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Lenovo Partner Conference: Accelerate to Orlando

Lenovo is hosting its annual partner conference this week in Orlando, where the theme “Accelerate” doesn’t really apply to the hordes of tourists crowding the elevators. It’s an interesting theme, however, considering the momentum Lenovo has experienced over the past year with its channel sales. So what can we expect from the PC, server, mobile and cloud vendor?

Charlene O'Hanlon

May 12, 2014

2 Min Read
Jay Parker president Lenovo North American Operations
Jay Parker, president, Lenovo North American Operations

Lenovo is hosting its annual partner conference this week in Orlando, where the theme “Accelerate” doesn’t really apply to the hordes of tourists crowding the elevators. It’s an interesting theme, however, considering the momentum Lenovo has experienced over the past year with its channel sales. So what can partners expect from the PC, server, mobile and cloud vendor?

Last year’s event focused mainly on Lenovo’s push into the server market—a move that clearly has worked well for the company—as well as its efforts in the cloud space. While company execs readily note cloud is a greater ambition for the company in emerging markets, there’s no denying Lenovo has made great strides in its server lineup. And, with the company poised to take over IBM’s x86 server business (pending regulatory approval, of course), the company believes the channel opportunities are limitless.

“We are continuing to double down our efforts on ThinkServer and introduce more models that are storage and data center-ready,” said Kevin Nelson, executive director, Enterprise Systems Group at Lenovo. “We’re adding onto our basic product line and now as models are up for a refresh we’re looking for opportunities to differentiate in the market. We will continue to do that. We will continue to refresh.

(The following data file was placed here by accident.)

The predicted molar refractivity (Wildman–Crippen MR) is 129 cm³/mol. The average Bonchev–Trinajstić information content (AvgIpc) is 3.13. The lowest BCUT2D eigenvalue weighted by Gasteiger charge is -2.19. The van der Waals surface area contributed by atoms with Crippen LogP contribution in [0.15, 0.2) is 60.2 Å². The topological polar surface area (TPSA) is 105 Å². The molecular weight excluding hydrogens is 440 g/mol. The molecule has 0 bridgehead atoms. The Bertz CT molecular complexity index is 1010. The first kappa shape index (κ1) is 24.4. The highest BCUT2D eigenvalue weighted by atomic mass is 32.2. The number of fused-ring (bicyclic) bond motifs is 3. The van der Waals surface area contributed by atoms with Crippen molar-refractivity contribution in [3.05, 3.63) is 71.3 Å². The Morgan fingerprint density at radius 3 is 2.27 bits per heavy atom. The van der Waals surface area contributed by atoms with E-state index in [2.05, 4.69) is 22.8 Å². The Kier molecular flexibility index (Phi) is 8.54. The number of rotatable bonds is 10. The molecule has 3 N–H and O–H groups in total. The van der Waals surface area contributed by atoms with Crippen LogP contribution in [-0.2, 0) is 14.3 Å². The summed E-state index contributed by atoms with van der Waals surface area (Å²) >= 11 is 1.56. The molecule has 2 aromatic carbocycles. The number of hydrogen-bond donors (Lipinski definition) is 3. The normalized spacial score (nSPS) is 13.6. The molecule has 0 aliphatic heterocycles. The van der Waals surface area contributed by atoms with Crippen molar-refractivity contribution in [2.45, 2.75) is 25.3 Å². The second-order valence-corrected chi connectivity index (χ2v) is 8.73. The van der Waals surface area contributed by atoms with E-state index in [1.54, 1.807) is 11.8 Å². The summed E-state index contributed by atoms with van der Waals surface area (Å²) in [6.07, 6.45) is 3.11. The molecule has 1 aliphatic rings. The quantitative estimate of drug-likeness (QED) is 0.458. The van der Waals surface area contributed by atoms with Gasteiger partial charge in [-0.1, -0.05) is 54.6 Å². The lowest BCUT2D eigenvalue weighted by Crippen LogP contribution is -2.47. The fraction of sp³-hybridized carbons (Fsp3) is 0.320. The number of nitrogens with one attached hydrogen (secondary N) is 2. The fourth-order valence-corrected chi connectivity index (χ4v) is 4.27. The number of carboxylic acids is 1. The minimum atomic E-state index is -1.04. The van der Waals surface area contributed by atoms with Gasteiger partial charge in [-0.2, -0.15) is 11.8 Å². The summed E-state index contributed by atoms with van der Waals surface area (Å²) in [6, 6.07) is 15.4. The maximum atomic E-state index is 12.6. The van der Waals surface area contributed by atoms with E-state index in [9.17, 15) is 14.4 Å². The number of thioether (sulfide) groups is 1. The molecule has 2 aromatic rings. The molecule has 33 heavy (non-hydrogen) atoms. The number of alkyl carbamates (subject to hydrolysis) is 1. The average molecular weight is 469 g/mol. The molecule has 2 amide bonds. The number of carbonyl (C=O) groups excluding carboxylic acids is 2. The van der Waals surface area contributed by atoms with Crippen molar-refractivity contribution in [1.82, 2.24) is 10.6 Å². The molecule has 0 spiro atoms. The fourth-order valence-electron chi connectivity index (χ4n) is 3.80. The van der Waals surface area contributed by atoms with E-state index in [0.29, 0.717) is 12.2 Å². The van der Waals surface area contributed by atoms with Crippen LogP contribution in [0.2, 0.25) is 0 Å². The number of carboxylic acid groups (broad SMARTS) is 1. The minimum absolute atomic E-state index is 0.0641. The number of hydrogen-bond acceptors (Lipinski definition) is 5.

“Last year we talked about partners understanding the ‘Think value proposition’—when we put [the] ‘Think’ [moniker] on any product the bar we have to scale is higher than anything else in company because can’t dilute attributes of the Think brand. Now our customers are saying, ‘This feels like a Think experience,’” he added.

That customer experience is a major focus for Lenovo this year, as the company seeks to be more than the alternative to HP technology (not that that’s a bad thing).

“The biggest challenge for any company is for the infrastructure and the customer experience to keep up with growth,” said Jay Parker, president, Lenovo North American Operations. “We don’t want to outgrow ourselves. It has become a big priority for us to differentiate ourselves. Third-party data sources say we are tied or in the lead in that category; our goal is to separate ourselves.”

Parker noted that means investing in services and technologies that offer top-notch customer care, including insourcing call centers, personalizing the dispute process and “everything in between. We want to prove we can be head and shoulders above the competition.”

Along with that, Parker said, comes an equally heavy focus on the partner experience.

“We don’t view partners and customers as mutually exclusive, but the customer experience is No. 1. Generally speaking, if the customer is happy, we’re happy and the partner is happy.”

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